What’s with forest industry objecting to another monopoly

It's strange that forest companies don't like to deal with the rail transport monopoly but happily monopolize the log supply to their mills.

To the editor:

I am responding to the Jan. 3 letter to the editor from David Lindsay, the president and CEO of the Forest Products Association of Canada. He expressed concern for the monopoly that the rail transportation system wields, and how unfair it is to forest product companies in Canada.

I find it very strange that the forest companies are very concerned when they have to do business with another business that has a monopoly that controls part of their supply chain, but are more than happy to have a monopoly and full control over the log supply to their mills.

This is accomplished by way of holding the major timber harvesting rights and controlling the BCTS program by using their own harvesting contractors as surrogate bidders.

There is not a free log market in the Interior of the province but rather a very counter productive monopoly. The corporate concentration of processing plants in B.C. is making things even worse.

Perhaps what we need is some legislation, along the lines of the proposed Fair Rail Freight Services Act before Parliament, for a fair log price and market act.  This would help correct the imbalance in the business relationship between the log buyer and the log seller.

In most Interior rural communities, land owners and small timber license holders rely on the major timber tenure holders to buy their logs.  As most of these large companies communicate between themselves on a regular basis, there is the unspoken collusion of price fixing that goes on to keep the price of logs artificially low. Perhaps it is not so unspoken but more difficult to prove without wire tapping the companies.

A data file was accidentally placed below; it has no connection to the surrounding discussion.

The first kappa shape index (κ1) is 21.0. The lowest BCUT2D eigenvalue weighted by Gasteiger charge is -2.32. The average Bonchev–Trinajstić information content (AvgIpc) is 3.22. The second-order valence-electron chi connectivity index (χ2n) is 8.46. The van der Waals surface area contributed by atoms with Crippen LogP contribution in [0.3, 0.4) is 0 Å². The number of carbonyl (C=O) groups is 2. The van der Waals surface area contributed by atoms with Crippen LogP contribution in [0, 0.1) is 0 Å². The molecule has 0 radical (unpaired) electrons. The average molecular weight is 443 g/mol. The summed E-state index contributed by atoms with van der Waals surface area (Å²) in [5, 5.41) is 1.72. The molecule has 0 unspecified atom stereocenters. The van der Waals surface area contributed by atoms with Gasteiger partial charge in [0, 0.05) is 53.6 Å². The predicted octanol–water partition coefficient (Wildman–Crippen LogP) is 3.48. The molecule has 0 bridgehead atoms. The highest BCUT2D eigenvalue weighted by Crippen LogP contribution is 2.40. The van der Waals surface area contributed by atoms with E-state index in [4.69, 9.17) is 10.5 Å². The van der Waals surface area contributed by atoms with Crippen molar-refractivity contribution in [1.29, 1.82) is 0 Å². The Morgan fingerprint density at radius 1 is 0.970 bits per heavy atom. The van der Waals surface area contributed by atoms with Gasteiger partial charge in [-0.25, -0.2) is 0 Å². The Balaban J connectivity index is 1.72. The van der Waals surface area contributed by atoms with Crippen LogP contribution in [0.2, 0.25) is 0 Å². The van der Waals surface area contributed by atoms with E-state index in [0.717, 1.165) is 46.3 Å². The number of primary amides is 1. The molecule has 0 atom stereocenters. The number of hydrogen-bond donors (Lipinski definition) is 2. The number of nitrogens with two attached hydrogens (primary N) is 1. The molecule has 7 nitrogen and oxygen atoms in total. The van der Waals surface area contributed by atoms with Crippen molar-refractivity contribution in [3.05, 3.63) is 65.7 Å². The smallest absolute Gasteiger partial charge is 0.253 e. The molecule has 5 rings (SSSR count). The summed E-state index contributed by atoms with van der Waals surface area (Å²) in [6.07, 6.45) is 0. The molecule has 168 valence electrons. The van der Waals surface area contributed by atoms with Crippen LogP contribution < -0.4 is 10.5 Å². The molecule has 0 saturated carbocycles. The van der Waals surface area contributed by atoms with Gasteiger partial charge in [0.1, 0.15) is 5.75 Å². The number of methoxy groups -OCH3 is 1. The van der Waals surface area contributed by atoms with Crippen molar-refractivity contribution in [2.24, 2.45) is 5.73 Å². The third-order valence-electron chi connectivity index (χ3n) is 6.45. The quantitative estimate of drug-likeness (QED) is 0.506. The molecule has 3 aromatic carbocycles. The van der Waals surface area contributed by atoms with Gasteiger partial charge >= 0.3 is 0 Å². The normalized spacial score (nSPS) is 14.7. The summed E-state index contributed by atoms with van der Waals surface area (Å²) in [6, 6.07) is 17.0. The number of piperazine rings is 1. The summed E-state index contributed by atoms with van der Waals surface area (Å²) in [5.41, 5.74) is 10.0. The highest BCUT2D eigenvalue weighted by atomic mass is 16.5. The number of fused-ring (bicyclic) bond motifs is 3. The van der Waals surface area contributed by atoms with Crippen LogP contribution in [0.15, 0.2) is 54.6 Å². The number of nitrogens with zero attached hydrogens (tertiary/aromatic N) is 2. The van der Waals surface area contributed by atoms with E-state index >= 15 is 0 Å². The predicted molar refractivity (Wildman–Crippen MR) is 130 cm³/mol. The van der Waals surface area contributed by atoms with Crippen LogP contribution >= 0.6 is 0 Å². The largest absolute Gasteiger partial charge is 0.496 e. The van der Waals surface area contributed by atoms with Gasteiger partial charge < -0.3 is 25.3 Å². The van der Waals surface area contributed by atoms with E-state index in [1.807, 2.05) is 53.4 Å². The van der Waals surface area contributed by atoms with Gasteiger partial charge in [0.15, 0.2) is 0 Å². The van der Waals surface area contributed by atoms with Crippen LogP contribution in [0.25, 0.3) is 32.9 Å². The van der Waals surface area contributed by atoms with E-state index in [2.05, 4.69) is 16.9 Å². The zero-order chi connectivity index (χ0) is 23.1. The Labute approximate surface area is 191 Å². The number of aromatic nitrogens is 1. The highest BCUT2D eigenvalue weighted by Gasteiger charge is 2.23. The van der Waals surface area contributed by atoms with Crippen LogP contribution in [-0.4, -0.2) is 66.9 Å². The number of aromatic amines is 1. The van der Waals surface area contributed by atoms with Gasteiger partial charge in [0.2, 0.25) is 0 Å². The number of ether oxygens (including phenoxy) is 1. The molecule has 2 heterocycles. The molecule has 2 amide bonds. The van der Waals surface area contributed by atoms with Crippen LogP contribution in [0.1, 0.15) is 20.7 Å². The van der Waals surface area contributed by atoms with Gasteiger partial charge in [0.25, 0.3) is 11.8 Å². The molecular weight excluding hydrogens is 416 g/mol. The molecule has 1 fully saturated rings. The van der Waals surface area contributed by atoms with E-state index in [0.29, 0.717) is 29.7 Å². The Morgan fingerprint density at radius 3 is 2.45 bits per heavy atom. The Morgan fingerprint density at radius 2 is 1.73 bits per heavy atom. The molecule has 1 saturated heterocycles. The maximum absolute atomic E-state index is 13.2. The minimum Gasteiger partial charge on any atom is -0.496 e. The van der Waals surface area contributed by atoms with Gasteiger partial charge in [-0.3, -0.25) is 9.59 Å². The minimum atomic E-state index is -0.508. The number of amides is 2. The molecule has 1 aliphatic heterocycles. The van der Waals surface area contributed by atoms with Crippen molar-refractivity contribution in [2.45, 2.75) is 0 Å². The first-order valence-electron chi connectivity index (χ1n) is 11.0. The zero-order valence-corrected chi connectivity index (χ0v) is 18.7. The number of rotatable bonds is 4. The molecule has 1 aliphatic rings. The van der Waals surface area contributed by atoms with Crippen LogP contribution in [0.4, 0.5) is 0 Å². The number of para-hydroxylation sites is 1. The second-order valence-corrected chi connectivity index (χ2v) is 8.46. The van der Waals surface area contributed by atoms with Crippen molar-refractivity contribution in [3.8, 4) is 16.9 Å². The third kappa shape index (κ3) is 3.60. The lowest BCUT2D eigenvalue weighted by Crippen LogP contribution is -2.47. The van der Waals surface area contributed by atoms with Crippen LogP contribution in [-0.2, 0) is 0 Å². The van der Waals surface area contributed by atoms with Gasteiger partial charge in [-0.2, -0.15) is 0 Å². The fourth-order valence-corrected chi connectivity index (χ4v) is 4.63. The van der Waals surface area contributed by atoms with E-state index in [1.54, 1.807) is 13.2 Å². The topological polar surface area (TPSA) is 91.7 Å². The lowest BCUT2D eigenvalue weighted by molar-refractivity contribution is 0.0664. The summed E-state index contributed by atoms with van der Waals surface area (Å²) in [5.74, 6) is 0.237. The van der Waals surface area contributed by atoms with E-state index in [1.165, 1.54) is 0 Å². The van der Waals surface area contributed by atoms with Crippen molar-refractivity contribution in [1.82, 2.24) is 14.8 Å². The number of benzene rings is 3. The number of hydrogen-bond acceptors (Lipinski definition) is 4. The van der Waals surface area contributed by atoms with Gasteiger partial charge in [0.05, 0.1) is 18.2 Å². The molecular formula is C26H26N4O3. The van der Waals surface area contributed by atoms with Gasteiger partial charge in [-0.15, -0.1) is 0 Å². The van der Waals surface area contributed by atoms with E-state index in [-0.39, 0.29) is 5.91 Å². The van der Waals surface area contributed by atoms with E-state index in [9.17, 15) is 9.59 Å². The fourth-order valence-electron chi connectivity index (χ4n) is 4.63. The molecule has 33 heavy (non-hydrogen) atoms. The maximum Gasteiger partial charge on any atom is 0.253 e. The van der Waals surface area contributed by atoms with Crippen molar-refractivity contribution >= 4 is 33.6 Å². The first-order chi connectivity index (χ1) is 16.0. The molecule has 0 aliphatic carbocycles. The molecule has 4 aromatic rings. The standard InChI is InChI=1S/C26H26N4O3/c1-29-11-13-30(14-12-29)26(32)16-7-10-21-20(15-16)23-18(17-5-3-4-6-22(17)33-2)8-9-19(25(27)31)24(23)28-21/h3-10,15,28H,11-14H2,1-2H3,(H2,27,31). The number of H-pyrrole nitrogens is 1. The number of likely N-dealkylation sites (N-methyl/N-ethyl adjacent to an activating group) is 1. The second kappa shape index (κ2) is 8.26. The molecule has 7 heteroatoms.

The price they pay for logs has nothing to do with the price of lumber and everything to do with how low they can keep the price they pay for wood. In my opinion this fits the definition of a monopoly.

We need to break it up by dividing up the timber resources into as many small scale timber licenses as possible.

The government needs to develop an exit strategy from the B.C. timber sales program as soon as possible. The government should not be in the logging business competing with their own citizens.

This volume should then be distributed through out B.C. through more community forests, more woodlots, and settle the First Nations claims to our resources, so we can all get on with managing our natural resources properly and with some certainty.

This would be a good way to help small scale forest operators towards a balance between themselves and the sawmill timber monopoly that the majors currently hold.

Legislation of this nature by itself, would not guarantee a fair log market, but would certainly be a major step towards correcting the monopoly that exists today. This would balance the business relationship and allow for fair business negotiations to take place.

George Delisle,

Westbridge

 

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